1. Neognathae - make up the majority of bird species, which have more advanced physical development. A distinctive feature of this group is a keeled or flying sternum, which allows for powerful flight.
    1. Galloanserae comprises approximately 290 species of landfowls and waterfowls, such as chickens, ducks, and their relatives. 
    2. Neoaves constitute the remaining 95% of bird species not within the previous group. This segment includes perching birds, doves, birds of prey, and many more.
  2. Paleognathae - forms a lesser fraction of the Aves class, with about 60 species in total. It consists mainly of flightless birds, such as the ostrich and tinamous. Their defining characteristic is a flat breastbone without the keel-like structure that facilitates strong flight in Neognathae.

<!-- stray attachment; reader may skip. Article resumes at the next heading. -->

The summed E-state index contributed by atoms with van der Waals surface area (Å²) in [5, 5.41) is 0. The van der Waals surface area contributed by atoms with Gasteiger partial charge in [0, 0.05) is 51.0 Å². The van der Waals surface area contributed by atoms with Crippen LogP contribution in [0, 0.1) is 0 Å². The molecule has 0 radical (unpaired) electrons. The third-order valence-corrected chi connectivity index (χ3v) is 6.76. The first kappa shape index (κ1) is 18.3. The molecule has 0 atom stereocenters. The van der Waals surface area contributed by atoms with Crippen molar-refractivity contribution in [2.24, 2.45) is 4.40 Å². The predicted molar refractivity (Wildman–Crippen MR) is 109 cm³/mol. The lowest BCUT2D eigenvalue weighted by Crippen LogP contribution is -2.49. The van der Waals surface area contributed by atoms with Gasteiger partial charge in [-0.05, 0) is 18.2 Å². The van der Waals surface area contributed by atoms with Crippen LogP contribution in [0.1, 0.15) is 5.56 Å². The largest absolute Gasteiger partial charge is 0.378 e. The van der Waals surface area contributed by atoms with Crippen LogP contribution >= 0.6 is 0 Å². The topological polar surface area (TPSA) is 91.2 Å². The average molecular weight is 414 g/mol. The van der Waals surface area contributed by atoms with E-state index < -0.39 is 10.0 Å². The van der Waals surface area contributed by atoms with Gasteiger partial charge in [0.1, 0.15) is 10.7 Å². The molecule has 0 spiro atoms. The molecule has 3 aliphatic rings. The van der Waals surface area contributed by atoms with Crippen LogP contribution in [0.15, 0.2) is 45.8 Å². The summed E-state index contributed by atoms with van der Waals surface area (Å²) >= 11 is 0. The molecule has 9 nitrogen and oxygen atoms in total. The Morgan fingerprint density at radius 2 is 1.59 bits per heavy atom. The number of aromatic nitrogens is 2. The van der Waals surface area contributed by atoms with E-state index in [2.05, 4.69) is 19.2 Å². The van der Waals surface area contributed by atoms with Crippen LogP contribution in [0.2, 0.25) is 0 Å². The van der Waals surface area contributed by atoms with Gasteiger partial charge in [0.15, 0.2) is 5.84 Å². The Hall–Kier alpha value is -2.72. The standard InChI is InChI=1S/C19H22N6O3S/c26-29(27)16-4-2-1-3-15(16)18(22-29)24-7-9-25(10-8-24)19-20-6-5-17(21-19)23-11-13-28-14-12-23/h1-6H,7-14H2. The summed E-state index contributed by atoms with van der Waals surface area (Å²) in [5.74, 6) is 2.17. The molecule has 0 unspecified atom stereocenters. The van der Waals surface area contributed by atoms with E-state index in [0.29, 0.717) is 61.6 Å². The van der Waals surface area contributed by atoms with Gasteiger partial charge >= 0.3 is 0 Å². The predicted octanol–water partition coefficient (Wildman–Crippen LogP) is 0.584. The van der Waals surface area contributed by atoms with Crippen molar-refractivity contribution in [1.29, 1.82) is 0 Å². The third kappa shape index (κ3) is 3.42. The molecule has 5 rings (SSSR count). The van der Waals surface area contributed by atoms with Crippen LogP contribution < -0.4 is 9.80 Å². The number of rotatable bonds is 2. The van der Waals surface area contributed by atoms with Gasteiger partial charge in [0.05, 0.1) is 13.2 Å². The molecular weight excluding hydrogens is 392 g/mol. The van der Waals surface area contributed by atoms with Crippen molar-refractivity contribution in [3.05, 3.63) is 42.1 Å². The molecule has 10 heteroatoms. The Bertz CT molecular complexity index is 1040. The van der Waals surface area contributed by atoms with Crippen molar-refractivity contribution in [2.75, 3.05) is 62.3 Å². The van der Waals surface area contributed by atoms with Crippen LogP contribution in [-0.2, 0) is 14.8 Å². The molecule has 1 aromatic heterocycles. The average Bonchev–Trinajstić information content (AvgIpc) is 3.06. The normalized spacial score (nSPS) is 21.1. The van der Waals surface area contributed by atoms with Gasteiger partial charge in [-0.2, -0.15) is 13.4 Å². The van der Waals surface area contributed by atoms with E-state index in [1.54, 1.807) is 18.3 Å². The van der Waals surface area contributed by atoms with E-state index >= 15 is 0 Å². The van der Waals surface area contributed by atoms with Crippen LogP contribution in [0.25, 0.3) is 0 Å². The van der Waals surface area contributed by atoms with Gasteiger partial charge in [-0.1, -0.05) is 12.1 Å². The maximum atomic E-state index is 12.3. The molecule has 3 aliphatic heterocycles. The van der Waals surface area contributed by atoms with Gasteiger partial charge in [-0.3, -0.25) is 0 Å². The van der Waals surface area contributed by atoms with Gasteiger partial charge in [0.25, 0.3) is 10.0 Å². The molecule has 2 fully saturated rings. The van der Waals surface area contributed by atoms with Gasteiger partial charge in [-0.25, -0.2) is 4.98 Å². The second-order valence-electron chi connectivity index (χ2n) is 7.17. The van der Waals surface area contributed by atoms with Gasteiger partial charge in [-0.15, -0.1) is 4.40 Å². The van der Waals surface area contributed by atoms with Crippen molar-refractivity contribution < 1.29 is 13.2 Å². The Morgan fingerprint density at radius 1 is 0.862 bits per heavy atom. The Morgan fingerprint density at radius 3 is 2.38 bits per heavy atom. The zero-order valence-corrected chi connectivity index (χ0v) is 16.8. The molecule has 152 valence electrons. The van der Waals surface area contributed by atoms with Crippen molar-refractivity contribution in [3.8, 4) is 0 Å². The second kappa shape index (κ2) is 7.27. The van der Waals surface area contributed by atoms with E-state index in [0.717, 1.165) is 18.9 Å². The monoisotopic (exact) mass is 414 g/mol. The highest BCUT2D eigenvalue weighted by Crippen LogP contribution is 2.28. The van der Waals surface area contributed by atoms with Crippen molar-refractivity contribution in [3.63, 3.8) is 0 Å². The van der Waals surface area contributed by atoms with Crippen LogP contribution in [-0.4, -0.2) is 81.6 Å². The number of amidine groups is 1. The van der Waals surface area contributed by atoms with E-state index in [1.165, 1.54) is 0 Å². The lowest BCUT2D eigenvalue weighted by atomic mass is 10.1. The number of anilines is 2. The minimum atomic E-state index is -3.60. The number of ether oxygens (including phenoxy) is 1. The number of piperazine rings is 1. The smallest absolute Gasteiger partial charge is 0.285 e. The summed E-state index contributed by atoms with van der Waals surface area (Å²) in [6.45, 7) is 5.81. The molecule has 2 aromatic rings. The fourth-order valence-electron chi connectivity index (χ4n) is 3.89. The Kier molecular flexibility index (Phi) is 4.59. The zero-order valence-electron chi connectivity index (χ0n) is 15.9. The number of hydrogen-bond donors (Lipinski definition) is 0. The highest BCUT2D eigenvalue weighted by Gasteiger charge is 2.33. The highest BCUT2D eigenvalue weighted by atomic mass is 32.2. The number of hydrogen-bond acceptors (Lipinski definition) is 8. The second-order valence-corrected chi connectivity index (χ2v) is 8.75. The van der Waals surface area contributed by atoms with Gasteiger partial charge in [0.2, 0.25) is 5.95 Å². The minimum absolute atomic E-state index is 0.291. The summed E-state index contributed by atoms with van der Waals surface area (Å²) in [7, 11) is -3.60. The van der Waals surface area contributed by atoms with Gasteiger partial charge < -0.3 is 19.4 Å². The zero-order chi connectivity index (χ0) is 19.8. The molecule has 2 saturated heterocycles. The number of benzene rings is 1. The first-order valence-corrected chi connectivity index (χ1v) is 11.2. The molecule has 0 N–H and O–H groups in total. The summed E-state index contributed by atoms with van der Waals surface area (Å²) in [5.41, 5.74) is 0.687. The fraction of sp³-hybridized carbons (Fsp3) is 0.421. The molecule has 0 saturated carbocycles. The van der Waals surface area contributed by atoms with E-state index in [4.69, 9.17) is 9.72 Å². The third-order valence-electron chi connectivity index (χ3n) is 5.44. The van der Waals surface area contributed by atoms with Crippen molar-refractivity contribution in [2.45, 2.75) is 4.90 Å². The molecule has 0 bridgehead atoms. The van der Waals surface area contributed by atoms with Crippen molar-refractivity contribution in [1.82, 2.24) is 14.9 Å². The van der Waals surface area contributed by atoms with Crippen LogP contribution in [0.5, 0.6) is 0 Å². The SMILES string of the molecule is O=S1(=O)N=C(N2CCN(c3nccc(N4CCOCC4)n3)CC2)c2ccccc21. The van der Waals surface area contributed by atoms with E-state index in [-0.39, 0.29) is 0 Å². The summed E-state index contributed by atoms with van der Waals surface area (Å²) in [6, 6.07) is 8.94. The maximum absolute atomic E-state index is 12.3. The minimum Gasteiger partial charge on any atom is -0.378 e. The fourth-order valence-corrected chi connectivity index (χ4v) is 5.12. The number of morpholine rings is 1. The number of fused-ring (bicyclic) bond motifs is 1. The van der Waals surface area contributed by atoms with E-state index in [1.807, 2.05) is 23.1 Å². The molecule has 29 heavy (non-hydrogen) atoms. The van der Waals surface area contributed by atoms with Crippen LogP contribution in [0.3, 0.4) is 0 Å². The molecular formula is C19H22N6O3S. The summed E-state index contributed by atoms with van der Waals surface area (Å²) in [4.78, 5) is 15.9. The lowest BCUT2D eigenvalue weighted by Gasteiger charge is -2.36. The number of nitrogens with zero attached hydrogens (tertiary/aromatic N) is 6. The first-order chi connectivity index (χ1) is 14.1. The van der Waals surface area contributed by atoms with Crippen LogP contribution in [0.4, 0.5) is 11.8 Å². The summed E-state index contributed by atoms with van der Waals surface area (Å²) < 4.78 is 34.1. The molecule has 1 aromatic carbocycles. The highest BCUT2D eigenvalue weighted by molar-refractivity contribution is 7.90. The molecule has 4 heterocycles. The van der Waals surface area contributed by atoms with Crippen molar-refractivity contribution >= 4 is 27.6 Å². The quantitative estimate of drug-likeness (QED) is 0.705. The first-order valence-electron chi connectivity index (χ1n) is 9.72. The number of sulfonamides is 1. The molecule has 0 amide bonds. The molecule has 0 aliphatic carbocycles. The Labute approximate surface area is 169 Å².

Top 25 Types Of Birds You Should Know By Order

1. Duck (Anseriformes)

duck
Photo by Arpingstone on Wikimedia Commons (Public Domain)

This famous waterfowl consists of 130 species that inhabit a wide range of environments, including freshwater and marine bodies of water. As we all know, ducks have webbed feet for efficient swimming and a broad beak suitably designed for their mainly vegetarian diet. 

These types of birds typically show gregarious behavior and exhibit a distinctive 'quacking' sound as a key means of communication. Check out more of their social behavior and other behaviors in our collection of duck facts and types of ducks.

2. Swan (Anseriformes)

swan
Photo by Šárka Krňávková on Unsplash

With only seven species, swans can live in fresh and saltwater environments commonly found in ponds, lakes, and coastal areas. If you have seen one in your local parks, you can often observe them in pairs or family groups, displaying high sociability.